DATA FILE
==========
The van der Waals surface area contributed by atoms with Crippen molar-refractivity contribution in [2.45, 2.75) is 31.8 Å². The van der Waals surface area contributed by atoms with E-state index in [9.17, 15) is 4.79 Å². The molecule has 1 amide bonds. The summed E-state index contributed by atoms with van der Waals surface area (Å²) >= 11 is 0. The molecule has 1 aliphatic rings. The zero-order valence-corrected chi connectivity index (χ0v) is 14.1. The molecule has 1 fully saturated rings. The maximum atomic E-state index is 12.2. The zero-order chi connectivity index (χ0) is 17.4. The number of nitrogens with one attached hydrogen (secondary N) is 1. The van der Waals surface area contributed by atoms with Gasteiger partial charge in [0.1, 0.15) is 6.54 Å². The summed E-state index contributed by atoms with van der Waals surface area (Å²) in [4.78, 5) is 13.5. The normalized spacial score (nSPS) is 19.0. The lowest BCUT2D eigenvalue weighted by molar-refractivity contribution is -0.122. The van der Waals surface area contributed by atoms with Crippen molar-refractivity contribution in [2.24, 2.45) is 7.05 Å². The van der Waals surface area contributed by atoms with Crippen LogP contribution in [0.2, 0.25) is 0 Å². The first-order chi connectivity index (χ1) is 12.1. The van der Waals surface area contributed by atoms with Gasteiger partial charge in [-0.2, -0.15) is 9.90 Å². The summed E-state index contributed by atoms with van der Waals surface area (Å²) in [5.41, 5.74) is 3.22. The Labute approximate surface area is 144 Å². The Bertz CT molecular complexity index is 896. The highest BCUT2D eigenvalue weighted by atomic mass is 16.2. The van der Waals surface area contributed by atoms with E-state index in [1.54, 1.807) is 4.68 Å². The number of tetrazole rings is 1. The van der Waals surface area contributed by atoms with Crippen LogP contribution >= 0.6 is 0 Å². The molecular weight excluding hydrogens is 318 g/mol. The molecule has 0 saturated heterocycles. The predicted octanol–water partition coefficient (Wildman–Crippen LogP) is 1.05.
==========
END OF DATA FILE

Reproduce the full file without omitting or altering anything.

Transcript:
The van der Waals surface area contributed by atoms with Crippen molar-refractivity contribution in [2.45, 2.75) is 31.8 Å². The van der Waals surface area contributed by atoms with E-state index in [9.17, 15) is 4.79 Å². The molecule has 1 amide bonds. The summed E-state index contributed by atoms with van der Waals surface area (Å²) >= 11 is 0. The molecule has 1 aliphatic rings. The zero-order valence-corrected chi connectivity index (χ0v) is 14.1. The molecule has 1 fully saturated rings. The maximum atomic E-state index is 12.2. The zero-order chi connectivity index (χ0) is 17.4. The number of nitrogens with one attached hydrogen (secondary N) is 1. The van der Waals surface area contributed by atoms with Gasteiger partial charge in [0.1, 0.15) is 6.54 Å². The summed E-state index contributed by atoms with van der Waals surface area (Å²) in [4.78, 5) is 13.5. The normalized spacial score (nSPS) is 19.0. The lowest BCUT2D eigenvalue weighted by molar-refractivity contribution is -0.122. The van der Waals surface area contributed by atoms with Crippen molar-refractivity contribution in [2.24, 2.45) is 7.05 Å². The van der Waals surface area contributed by atoms with Crippen LogP contribution in [0.2, 0.25) is 0 Å². The first-order chi connectivity index (χ1) is 12.1. The van der Waals surface area contributed by atoms with Gasteiger partial charge in [-0.2, -0.15) is 9.90 Å². The summed E-state index contributed by atoms with van der Waals surface area (Å²) in [5.41, 5.74) is 3.22. The Labute approximate surface area is 144 Å². The Bertz CT molecular complexity index is 896. The highest BCUT2D eigenvalue weighted by atomic mass is 16.2. The van der Waals surface area contributed by atoms with E-state index in [1.54, 1.807) is 4.68 Å². The number of tetrazole rings is 1. The van der Waals surface area contributed by atoms with Crippen LogP contribution >= 0.6 is 0 Å². The molecular weight excluding hydrogens is 318 g/mol. The molecule has 0 saturated heterocycles. The predicted octanol–water partition coefficient (Wildman–Crippen LogP) is 1.05.